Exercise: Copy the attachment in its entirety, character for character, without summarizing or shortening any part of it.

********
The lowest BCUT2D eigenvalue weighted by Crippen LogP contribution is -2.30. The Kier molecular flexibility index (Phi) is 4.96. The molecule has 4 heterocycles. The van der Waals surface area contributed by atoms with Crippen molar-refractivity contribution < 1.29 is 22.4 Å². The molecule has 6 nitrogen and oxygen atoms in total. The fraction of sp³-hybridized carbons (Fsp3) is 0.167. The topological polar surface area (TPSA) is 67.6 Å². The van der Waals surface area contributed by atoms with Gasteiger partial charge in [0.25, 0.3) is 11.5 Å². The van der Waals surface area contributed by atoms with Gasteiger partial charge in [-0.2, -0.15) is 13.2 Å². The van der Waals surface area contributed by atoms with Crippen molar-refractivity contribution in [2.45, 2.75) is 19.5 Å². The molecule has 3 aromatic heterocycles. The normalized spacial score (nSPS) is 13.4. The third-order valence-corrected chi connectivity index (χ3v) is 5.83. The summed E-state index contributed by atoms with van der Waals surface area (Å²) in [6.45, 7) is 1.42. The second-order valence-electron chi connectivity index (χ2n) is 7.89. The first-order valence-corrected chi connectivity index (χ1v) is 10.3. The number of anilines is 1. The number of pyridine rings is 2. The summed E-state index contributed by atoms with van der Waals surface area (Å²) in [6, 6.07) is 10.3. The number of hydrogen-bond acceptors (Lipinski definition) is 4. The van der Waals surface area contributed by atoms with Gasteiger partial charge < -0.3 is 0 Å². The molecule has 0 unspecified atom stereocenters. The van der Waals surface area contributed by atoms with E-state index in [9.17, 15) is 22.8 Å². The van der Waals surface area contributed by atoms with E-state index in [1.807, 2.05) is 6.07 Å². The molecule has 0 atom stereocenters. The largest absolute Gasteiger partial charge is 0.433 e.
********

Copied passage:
The lowest BCUT2D eigenvalue weighted by Crippen LogP contribution is -2.30. The Kier molecular flexibility index (Phi) is 4.96. The molecule has 4 heterocycles. The van der Waals surface area contributed by atoms with Crippen molar-refractivity contribution < 1.29 is 22.4 Å². The molecule has 6 nitrogen and oxygen atoms in total. The fraction of sp³-hybridized carbons (Fsp3) is 0.167. The topological polar surface area (TPSA) is 67.6 Å². The van der Waals surface area contributed by atoms with Gasteiger partial charge in [0.25, 0.3) is 11.5 Å². The van der Waals surface area contributed by atoms with Gasteiger partial charge in [-0.2, -0.15) is 13.2 Å². The van der Waals surface area contributed by atoms with Crippen molar-refractivity contribution in [2.45, 2.75) is 19.5 Å². The molecule has 3 aromatic heterocycles. The normalized spacial score (nSPS) is 13.4. The third-order valence-corrected chi connectivity index (χ3v) is 5.83. The summed E-state index contributed by atoms with van der Waals surface area (Å²) in [6.45, 7) is 1.42. The second-order valence-electron chi connectivity index (χ2n) is 7.89. The first-order valence-corrected chi connectivity index (χ1v) is 10.3. The number of anilines is 1. The number of pyridine rings is 2. The summed E-state index contributed by atoms with van der Waals surface area (Å²) in [6, 6.07) is 10.3. The number of hydrogen-bond acceptors (Lipinski definition) is 4. The van der Waals surface area contributed by atoms with Gasteiger partial charge < -0.3 is 0 Å². The molecule has 0 unspecified atom stereocenters. The van der Waals surface area contributed by atoms with E-state index in [9.17, 15) is 22.8 Å². The van der Waals surface area contributed by atoms with E-state index in [1.807, 2.05) is 6.07 Å². The molecule has 0 atom stereocenters. The largest absolute Gasteiger partial charge is 0.433 e.